Recorded on the hoof on borrowed studio credits by producer Kenny Laguna following the break-up of The Runaways with whoever was handy (The Roll-ups, ex-Pistols, Blondie (opens in new tab)’s Clem Burke and Frank Infante), Bad Reputation started out self-financed, eponymous and sold from the boot of Laguna’s car.
It became the template for all that followed. Sneer-lipped, self-assured, assertive originals and Jett-propelled covers of half-forgotten jukebox greats (not least Lesley Gore’s You Don’t Own Me given extra heft in the bollocks department by Cook and Jones) combined to enduring effect.
Joan Jett & The Blackhearts - Album (Epic, 1983) (opens in new tab)
Clearly brimming with post-I Love Rock ‘n’ Roll confidence and creativity, Joan Jett only reached for the security blanket of a cover twice on Album (Bobby Lewis’ Tossin’ And Turnin’ and Sly Stone’s Everyday People).
The Jett/Laguna songwriting team, occasionally bolstered by Blackhearts’ guitarist Ricky Byrd, were firing on all cylinders and bringing a degree of pop sophistication to the ballsy glammed-up trad rock that lay at the core of the Jett’s MO. Fake Friends burst from the speakers in style, Handyman sparked with frustration and Coney Island Whitefish deployed the one-word chorus: ‘Scumbag’. Prime Jett.
Evil Stig - Evil Stig (Blackheart, 1995) (opens in new tab)
Following the rape and murder of The Gits’ vocalist Mia Zapata, Joan Jett joined forces with surviving members Matt Dresdner, Steve Moriarty and Joe Spleen, to form Evil Stig. They initially planned to perform a benefit show to continue funding the investigation into the killing, but with Laguna producing the quartet made an album of, primarily, Gits songs.
Grunge/ Grrrl icon Jett is clearly in her element, her inner punk entirely off the leash (she fell in love with the scene on the Runaways ‘77 UK tour) she assaults the material with electrifying, visceral rage. A glimpse of what might have been.
The Runaways - Waitin’ For The Night (Mercury, 1977) (opens in new tab)
The rebuilt post-Cherie Currie, post-Jackie Fox, four-piece Runaways (with Vicki Blue on bass) stare shell-shocked from their third album cover like four startled rabbits in headlights.
Jett had emerged victorious from the reshuffle; of Waitin’ For The Night’s 10 songs she had written eight to lead guitarist Lita Ford’s two. Consequently, Jett toughness was predominant, leaving the LP too punky for the US mainstream, and not punky enough for the UK underground.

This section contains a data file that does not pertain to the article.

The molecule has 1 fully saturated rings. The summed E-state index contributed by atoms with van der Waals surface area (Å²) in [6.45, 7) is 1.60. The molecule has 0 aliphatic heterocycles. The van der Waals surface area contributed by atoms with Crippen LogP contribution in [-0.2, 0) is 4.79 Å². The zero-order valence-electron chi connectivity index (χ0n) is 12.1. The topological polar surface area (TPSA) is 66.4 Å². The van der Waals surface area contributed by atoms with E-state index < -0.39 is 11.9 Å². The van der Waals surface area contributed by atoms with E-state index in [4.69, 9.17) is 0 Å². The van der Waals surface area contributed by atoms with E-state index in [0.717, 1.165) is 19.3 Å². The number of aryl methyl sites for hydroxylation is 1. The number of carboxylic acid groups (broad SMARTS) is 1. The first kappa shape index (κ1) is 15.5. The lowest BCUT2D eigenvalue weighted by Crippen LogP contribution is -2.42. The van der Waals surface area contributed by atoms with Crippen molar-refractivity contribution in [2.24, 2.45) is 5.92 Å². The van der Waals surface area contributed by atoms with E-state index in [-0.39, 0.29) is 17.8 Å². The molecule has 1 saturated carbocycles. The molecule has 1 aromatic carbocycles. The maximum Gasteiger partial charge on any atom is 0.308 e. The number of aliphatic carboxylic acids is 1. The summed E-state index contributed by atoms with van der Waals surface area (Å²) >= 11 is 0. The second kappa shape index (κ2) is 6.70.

And Ford’s roughhouse pyro-metal? Too early for the NWOBHM (opens in new tab). Whatever, time’s been kind, and Little Sister, Wasted and School Days all sound better now than ever.
Joan Jett & The Blackhearts - Up Your Alley (Blackheart/Polydor, 1988) (opens in new tab)
It’s been a while since you’ve had a hit, you have a tidy budget, Desmond Child’s co-written your first track/lead single – I Hate Myself For Loving You – and he’s sitting in the producer’s chair next to team player Kenny Laguna. Former Rolling Stone (opens in new tab) Mick Taylor (opens in new tab) is on hand with a guitar solo and it’s 1988.
What do you do? If you’re Joan Jett, you insist that all concerned apply themselves to making a record that sounds like Gary Glitter circa 1974. Bang! US Number 8. And that’s why Joan Jett’s a genius. Elsewhere, 80s opulence gets a bit much, but that opener? Gold.
Kicking off with a re-recorded Cherry Bomb, Glorious Results (Jett’s fourth solo LP) isn’t afraid to squeeze every drop of the bleeding obvious from the Blackhearts’ ongoing mission.
A formidable production crew (including Chris Kimsey and Jimmy Iovine) more than meet requirements and Glorious Results would be higher rated if the same rabbit hadn’t been pulled from the same hat before, but then, this was quite the rabbit.
Hold Me is probably Jett’s best original ballad to date and a swashbuckling assault on The Belmonts’ I Need Someone is worth the price of admission alone.
And one you should probably avoid
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Joan Jett & The Blackhearts - The Hit List (Chrysalis, 1990 (opens in new tab))
There comes a time in every Joan Jett aficionado’s devotion when the words ‘enough with the covers already’ echo involuntarily into the ether. And that time normally comes about half way through The Hit List.
Jett’s strength lies in breathing rock life into long forgotten bonbons from the late fifties and early sixties: street corner R’n’B; soda fountain schmaltz with a side order of turned-up-leatherjacket-collar doowop, but making lumpen rock (AC/DC, ZZ Top, Jimi Hendrix and The Doors) yet more lumpen? No one wants that. File under ‘thanks but no thanks’ along with the Ramones’ Acid Eaters.